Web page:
In Voices of the Mind, James Wertsch outlines an approach to mental functioning that stresses its inherent cultural, historical, and institutional context. A critical aspect of this approach is the cultural tools or “mediational means” that shape both social and individual processes. In considering how these mediational means—in particular, language—emerge in social history and the role they play in organizing the settings in which human beings are socialized, Wertsch achieves fresh insights into essential areas of human mental functioning that are typically unexplored or misunderstood.
Although Wertsch’s discussion draws on the work of a variety of scholars in the social sciences and the humanities, the writings of two Soviet theorists, L. S. Vygotsky (1896–1934) and Mikhail Bakhtin (1895–1975), are of particular significance. Voices of the Mind breaks new ground in reviewing and integrating some of their major theoretical ideas and in demonstrating how these ideas can be extended to address a series of contemporary issues in psychology and related fields.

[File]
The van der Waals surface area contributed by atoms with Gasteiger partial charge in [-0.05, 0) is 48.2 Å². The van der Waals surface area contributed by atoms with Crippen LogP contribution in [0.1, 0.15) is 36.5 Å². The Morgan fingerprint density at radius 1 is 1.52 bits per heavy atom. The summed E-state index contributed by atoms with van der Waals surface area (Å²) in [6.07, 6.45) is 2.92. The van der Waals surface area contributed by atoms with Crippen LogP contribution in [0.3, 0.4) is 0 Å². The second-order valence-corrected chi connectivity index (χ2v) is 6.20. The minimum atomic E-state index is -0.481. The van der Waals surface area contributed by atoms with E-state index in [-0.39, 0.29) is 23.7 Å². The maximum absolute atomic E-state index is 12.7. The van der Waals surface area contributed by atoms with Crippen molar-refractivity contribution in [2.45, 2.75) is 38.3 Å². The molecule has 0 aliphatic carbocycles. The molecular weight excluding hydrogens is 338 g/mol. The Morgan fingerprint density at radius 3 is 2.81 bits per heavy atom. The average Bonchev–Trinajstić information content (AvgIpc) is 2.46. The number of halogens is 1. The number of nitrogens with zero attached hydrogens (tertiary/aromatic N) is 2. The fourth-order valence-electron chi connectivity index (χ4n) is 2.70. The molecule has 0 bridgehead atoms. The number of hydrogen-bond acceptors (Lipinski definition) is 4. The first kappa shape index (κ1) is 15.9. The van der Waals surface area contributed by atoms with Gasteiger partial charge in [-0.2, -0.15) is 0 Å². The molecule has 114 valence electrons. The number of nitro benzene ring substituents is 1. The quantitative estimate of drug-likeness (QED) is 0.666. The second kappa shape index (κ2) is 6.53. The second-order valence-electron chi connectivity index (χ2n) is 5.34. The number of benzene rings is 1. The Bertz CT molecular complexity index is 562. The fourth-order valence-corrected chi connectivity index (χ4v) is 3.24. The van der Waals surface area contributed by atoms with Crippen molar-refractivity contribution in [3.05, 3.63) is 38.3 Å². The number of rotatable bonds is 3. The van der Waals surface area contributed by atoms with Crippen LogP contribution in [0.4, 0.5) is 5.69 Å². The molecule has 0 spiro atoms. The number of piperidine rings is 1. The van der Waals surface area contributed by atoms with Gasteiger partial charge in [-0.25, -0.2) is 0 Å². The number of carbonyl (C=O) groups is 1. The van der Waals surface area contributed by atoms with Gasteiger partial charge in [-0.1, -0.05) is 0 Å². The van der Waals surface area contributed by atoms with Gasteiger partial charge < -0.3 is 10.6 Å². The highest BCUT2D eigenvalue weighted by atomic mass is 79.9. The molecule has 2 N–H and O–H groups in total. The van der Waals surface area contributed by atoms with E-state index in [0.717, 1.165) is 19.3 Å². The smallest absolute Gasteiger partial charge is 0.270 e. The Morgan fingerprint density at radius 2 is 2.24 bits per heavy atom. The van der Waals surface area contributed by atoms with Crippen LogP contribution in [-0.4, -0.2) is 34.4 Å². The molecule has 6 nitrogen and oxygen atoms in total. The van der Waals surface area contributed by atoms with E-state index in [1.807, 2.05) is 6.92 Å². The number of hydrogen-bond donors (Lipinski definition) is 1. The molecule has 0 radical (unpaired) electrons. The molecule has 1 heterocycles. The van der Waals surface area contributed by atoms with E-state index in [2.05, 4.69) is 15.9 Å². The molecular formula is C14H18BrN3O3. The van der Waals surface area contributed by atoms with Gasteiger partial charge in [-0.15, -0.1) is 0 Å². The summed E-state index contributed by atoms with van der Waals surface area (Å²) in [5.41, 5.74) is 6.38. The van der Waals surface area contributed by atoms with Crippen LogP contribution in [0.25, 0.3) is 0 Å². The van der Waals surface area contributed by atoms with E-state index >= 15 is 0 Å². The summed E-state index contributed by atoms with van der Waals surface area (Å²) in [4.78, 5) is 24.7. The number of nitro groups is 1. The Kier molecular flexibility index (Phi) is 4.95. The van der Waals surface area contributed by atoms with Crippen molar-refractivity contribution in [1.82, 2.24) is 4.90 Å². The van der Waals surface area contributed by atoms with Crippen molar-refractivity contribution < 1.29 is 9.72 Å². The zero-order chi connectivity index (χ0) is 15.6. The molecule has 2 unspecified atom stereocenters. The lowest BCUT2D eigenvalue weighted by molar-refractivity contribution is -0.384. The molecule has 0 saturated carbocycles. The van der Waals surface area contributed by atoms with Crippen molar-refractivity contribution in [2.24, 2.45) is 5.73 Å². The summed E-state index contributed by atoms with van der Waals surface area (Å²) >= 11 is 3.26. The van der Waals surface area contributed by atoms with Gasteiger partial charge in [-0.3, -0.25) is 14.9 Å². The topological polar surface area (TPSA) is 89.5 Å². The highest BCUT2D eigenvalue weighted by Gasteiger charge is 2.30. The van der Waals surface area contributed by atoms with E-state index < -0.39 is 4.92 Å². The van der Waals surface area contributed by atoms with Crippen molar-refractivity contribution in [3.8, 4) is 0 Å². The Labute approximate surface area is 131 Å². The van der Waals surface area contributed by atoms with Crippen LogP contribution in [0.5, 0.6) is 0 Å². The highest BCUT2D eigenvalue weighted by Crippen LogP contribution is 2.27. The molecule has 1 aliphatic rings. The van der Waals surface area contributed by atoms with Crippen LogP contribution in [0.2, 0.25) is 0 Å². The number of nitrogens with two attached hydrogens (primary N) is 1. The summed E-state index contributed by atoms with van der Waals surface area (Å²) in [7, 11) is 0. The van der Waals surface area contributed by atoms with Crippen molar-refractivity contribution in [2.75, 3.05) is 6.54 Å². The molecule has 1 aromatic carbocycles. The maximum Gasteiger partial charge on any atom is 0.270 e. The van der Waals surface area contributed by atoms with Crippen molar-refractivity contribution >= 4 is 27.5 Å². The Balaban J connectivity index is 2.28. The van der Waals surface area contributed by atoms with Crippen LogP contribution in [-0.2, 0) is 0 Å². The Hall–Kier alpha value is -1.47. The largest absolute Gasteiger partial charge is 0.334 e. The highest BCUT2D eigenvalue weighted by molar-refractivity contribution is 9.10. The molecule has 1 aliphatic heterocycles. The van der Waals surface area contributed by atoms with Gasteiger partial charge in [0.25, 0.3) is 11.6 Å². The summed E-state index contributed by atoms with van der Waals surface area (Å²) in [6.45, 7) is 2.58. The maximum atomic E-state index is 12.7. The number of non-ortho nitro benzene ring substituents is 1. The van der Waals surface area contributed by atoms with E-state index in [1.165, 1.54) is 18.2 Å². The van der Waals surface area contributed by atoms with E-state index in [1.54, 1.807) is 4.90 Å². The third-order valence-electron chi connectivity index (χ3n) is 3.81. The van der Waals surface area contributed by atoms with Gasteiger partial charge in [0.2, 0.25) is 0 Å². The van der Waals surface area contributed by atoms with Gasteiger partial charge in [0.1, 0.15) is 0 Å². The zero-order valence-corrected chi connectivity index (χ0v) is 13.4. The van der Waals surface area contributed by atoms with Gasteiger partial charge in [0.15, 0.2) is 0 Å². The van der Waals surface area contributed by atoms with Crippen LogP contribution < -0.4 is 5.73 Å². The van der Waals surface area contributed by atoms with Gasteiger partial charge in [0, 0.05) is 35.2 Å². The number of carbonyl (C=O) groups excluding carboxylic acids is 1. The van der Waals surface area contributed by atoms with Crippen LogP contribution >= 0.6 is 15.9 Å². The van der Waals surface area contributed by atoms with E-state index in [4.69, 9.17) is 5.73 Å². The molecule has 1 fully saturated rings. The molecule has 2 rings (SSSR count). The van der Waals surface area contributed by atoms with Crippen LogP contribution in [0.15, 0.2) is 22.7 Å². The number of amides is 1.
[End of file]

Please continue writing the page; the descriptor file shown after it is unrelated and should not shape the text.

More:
A case in point is Wertsch’s analysis of “voice,” which exemplifies the collaborative nature of his effort. Although some have viewed abstract linguistic entities, such as isolated words and sentences, as the mechanism shaping human thought, Wertsch turns to Bakhtin, who demonstrated the need to analyze speech in terms of how it “appropriates” the voices of others in concrete sociocultural settings. These appropriated voices may be those of specific speakers, such as one’s parents, or they may take the form of “social languages” characteristic of a category of speakers, such as an ethnic or national community. Speaking and thinking thus involve the inherent process of “ventriloquating” through the voices of other socioculturally situated speakers. Voices of the Mind attempts to build upon this theoretical foundation, persuasively arguing for the essential bond between cognition and culture.